Hi everyone first let me say thanks for the interest in the RemoteSeven. Ive decided to basically condense all the info into one page for all to read without having to go crazy.

Creating this remote is/has been a vision of mines for a long time and it is not complete. While i do have a functioning remote, there is more work to do.

Lets start from the beginning. The LCD is a 7 inch Capacitive Touch screen from BuyDisplay. The basic LCD test:

The controller for this LCD is a RA8875 .This test was done using code from Adafruit meant for an Arduino which I converted to PIC32 for my Fubarino Mini. The process was pretty simple and didnt take long.

After testing the main LCD I had to test the Touch portion which to be honest i was a bit scared of. First it is an I2C interface and its a capacitive touch. Good news is my buddy had code for this on the Arduino working, so i converted that also.

After getting the Touch part to work i had to create a GUI and test with IR transmitter. Whats the sense of a remote with no buttons or IR? The GUI is a constant update. I dont have a final version and i doubt i ever will. On the other hand i have tons of IR code create through out the years.

Next step was to make it portable with the use of a nice large battery.




This battery was made by me from a ipad 1 battery.

Working on the GUI has been the hardest task but still fun.


That was the second GUI test i would say. Its simple and does what its supposed to. Im not an artist and will never claim to be.

This is my third GUI… kind of my last at the moment.




Ever since that video of the IR test made it on Hack-a-day. I have been given tons of valuable feedback. Below are just a few.

Use RF recievers on devices and a transmitter on the remote.
Use uGFX for display control.
Use a piezo for feedback (clicks) Accelerometer for wake up and sleep
Battery monitor
Vacuform an enclosure

Let me tackle 2 of those with a response here.

RF reciever and transmitter..
This would not only raise complexity but also drive the price up as I would have to make seperate pcbs for each device with their own mcu and reciever and then power each. So seems out of the question right now.

This is overcomplex for a simple remote with no rtos. Its way to much. Not to mention I would have to basically make a bsp (board support package) to drive the display.  Why change what works ? 🙂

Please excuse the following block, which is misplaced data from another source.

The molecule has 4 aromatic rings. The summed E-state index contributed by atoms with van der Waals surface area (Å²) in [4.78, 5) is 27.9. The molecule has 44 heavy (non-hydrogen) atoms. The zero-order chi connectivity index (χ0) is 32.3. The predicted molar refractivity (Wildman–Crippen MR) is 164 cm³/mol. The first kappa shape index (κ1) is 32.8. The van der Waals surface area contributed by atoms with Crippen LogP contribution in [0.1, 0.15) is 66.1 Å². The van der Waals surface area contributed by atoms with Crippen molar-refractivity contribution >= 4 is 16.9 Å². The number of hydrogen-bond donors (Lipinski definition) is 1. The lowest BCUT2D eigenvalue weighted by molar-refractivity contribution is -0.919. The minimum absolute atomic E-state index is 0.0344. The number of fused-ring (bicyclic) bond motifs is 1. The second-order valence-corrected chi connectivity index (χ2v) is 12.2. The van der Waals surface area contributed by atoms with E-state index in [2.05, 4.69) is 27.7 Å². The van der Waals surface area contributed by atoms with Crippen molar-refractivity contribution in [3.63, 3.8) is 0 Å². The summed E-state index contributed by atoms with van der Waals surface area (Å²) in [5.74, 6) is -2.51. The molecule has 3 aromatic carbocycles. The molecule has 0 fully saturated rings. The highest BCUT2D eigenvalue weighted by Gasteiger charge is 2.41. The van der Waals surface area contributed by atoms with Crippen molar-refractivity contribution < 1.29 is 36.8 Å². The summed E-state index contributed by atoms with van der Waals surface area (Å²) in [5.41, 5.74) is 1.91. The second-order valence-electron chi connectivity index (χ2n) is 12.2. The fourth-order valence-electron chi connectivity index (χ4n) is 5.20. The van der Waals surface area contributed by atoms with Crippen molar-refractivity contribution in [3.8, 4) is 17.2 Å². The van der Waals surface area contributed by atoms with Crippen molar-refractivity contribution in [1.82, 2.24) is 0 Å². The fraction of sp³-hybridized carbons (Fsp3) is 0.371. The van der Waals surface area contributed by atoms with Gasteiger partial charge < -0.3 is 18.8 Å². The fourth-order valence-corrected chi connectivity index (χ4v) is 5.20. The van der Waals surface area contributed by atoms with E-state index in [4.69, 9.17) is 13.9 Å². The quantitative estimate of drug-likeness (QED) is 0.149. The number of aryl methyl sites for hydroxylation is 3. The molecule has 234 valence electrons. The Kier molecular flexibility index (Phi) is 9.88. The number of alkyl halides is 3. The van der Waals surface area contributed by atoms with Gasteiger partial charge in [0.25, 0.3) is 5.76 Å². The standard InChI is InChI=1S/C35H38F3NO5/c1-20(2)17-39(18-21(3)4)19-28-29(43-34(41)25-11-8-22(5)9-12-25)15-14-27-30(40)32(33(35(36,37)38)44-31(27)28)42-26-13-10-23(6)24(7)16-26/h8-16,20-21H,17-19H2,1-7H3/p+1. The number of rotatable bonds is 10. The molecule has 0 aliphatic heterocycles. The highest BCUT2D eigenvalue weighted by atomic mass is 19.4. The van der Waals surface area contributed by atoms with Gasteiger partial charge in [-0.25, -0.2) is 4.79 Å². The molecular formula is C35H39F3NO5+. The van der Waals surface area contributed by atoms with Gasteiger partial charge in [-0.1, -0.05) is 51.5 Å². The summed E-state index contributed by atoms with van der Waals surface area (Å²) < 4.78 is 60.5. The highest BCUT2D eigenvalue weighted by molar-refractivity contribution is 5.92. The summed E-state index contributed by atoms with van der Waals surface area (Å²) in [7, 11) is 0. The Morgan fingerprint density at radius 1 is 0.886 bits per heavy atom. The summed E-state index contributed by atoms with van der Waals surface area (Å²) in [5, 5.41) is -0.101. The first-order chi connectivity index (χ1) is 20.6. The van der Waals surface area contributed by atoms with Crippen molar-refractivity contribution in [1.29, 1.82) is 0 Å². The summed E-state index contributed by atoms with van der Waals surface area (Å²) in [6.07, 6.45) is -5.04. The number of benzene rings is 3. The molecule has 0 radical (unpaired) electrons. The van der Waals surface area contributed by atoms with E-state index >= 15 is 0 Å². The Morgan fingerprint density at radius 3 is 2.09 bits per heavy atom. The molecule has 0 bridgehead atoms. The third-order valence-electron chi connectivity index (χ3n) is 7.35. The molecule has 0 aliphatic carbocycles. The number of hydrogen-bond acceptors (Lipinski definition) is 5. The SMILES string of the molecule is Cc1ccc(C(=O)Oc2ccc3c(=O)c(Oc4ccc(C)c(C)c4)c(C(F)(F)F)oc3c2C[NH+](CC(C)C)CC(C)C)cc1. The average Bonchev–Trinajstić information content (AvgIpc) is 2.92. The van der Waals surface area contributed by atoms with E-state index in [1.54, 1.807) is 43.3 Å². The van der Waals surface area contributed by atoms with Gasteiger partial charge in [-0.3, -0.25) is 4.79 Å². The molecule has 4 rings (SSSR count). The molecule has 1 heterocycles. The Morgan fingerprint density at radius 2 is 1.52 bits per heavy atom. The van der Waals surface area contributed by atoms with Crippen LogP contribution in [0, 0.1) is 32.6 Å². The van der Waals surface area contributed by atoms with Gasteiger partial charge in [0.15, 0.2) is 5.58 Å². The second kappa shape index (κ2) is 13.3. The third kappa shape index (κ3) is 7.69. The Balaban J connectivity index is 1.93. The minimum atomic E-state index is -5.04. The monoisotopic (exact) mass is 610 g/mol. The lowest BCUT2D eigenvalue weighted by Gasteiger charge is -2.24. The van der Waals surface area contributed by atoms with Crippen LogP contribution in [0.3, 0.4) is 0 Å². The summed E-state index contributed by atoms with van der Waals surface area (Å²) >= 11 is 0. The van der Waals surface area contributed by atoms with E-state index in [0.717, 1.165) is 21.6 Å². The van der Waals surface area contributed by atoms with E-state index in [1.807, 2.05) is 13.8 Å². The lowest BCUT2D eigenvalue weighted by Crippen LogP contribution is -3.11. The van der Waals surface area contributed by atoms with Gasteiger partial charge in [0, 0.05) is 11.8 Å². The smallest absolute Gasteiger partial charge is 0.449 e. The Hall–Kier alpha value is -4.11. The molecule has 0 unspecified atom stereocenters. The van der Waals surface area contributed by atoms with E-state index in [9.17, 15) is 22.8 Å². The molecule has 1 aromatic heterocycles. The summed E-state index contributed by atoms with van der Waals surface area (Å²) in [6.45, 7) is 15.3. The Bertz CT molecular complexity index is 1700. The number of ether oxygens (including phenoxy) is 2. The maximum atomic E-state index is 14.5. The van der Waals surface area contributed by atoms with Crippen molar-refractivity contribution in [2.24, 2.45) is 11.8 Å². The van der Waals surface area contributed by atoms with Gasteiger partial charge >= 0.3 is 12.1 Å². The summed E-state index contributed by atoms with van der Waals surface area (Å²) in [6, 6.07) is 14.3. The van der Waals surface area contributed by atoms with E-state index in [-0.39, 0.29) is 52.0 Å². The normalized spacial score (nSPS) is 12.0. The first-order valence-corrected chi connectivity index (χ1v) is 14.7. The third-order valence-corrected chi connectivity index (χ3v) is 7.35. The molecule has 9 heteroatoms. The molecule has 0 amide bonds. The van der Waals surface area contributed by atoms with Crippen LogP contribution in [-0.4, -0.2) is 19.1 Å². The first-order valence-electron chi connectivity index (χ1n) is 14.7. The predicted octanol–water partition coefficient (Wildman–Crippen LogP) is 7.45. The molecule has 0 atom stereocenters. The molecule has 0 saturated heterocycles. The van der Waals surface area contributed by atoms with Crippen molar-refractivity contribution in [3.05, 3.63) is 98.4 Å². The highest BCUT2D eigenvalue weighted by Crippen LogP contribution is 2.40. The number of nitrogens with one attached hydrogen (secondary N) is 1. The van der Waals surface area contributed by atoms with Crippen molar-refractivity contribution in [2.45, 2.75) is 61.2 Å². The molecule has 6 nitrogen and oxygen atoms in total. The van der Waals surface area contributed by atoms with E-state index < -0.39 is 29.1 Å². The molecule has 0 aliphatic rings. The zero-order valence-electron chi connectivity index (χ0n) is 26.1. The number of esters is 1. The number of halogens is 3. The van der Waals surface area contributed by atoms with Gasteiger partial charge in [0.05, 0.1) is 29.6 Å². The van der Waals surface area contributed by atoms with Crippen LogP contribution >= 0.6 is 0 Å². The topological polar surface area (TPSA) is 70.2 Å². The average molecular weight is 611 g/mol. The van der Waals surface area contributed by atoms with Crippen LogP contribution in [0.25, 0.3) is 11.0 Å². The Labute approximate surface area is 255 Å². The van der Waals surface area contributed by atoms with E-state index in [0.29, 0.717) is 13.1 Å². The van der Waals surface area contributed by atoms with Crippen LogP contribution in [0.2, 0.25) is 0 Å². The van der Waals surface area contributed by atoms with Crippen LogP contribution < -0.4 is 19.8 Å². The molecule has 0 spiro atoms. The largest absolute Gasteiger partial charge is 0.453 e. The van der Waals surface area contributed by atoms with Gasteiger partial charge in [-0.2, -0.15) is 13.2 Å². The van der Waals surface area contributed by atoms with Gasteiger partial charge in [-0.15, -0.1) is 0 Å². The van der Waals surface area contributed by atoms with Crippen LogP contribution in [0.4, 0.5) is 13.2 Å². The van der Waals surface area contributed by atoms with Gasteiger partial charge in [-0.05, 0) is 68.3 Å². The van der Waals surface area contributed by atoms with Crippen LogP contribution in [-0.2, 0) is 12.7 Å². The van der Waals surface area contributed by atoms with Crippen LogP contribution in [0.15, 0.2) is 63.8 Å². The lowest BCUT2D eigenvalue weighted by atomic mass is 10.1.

The other feedback is still on the table and ill play with the ideas.

As of right now i do have code for a MMA8453Q, a RPI-1031 and a Simple 2 wire orientation sensor which i use right now. I also have code for a buzzer and a buzzer test using the lcd to find tones i like and set them as my main tone.

Buzzer test:

Orientation test:


Thats all for now i guess. Most of the code is here. If there is something not in here… its not ready yet and i dont want to share even more crap 🙂

22 thoughts on “RemoteSeven

  1. Quick question:

    Did you use any of the Font chips? If so, do you have any sample code showing how you might use it? I’m brand new to this arena, so things which might be “obvious” i fyou can read a datasheet are less than obvious to me 🙂

    1. Yeah I do. The code on github should show how I use it. To be honest I never learned that part myself. It’s just ported code from supplier.

  2. Hey thanks for the rapid response. I saw the position, color and size calls, but nothing regarding font face (times, Arial, etc)?

    Do you know if it’s possible to provide a custom font (like a TrueType font)? Any example code?

    One other thing, why did you choose to move away from Arduino? I’m a C# guy, so I have no experience with the hardware side of things – just wondering if there was a compelling reason to avoid arduino?

    Thanks for sharing this – there really aren’t many working samples to help guide folks like myself. I’m looking to build a tanning system control interface with nice big, bright, responsive touch interface, and anything under 5″ is just too small for finger presses when mounted on a wall, imo.

    1. Ill take another look today and post some info, been dealing with a horrible toothache.. so havent been able to concentrate for a few days.

      A custom font should be possible.

      I never was a real arduino user. Im a pic guy 100% but user arduino..xmos…arm.. depends on what kind of speed and if imaging is involded.

  3. If I were to get started with PIC are there any good “Learn PIC for Dummies” sites/references that would help me get started? Would the Arduino resources be more-or-less equivalent? Both code and pins?

    1. Similar but not the same. Arduino is a more of a quick route when full control and understanding is not needed.

      Pics and even just plain avr is a better but more complex. Ill post my favorite links today.